Kitchen Gardening

Gardening Tip: What to Do When Everything is Ripe at Once

For a vegetable gardener and berry grower, the busiest time is harvest time. Here are some tips for coping with abundance.

Photo/Illustration: Ruth Dobsevage

Years ago, when I first read about edible landscaping, the concept had enormous appeal. Gradually I acquired an assortment of berries, fruit trees, and fruiting shrubs and vines. The goal was to have fruit during the entire growing season, from June (strawberries) to October (northern kiwi). But in the middle of the summer, there’s a lot of overlap. Right now, for example, I’ve got blueberries, blackberries, raspberries, and wineberries to pick. I also have a full-time job (!) and a large vegetable garden. Here’s how I cope when I’m buried in berries and veggies:

Prioritize, and pick accordingly
A daily visit to your garden will tell you at a glance what’s ready to eat. Ripe raspberries need to be picked at peak ripeness; by the next day, you might as well leave them for the birds. Ripe blueberries, on the other hand, remain tasty for three or even four days. Wineberries and blackberries can go for maybe two days. Vegetables, in general, are more forgiving than fruit, with the possible exception of broccoli. In my garden, unpicked florets tend to flower in a day or two, so I like to use them when I see them. But don’t leave your beans, peas, and tomatoes on the vine for days on end. If you do, the plants will stop producing.

Eat some now, preserve some for later
Canning, drying, and freezing are some of techniques gardeners use to “put food by” for fall and winter use. Berries, herbs, and vegetables can all be preserved at the height of ripeness.

Plan meals around what’s ripe
Enjoy each vegetable when it’s at peak flavor. Find different ways to serve the same ingredient. If you need recipe ideas, you’ll find lots on our sister site, Mouse over the Recipe tab at the top of the page to see some of the categories, or use the search box and then limit the results to recipes.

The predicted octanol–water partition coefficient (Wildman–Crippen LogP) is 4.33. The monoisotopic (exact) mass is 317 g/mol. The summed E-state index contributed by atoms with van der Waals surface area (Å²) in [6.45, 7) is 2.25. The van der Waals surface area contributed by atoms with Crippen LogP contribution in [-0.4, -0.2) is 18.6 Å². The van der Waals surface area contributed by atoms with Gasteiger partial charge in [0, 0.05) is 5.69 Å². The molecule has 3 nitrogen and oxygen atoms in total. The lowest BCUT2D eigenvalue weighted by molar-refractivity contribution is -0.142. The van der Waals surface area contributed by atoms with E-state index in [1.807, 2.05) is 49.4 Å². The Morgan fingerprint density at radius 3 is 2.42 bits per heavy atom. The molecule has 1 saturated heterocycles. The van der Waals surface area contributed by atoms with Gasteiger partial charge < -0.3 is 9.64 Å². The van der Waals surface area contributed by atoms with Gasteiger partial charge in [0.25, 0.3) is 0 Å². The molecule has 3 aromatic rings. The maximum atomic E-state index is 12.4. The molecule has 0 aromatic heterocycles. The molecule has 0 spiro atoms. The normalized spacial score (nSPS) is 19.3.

Entertain, and share with your neighbors
You don’t need to be a fancy cook to create fine meals with food grown at home. Even the simplest recipe is guest-worthy if the ingredients are freshly picked. And if dinner parties aren’t your thing, you can offer surplus produce to the people next door or to a local soup kitchen.

Adjust your garden program for next year
If you’re overwhelmed this year, make a mental note to tinker with next year’s garden plan so you have enough but not too much. You can keep a garden journal to record the details of what you’d like to do differently. If your berry patches are out of control, mow them into submission or share some first-year canes with friends. Adjust the size and timing of your vegetable plantings. Instead of one long row of beans, try a shorter one. Or try small succession plantings every couple of weeks, so your harvest stretches over a longer period.

Bottom line? Overabundance is not such a bad problem to have. Sure, you have to scramble for a few weeks to take full advantage, but it’s pleasant, satisfying work. Your gardening efforts will have paid off, and you and your family can wallow in very fresh, very locally grown food.

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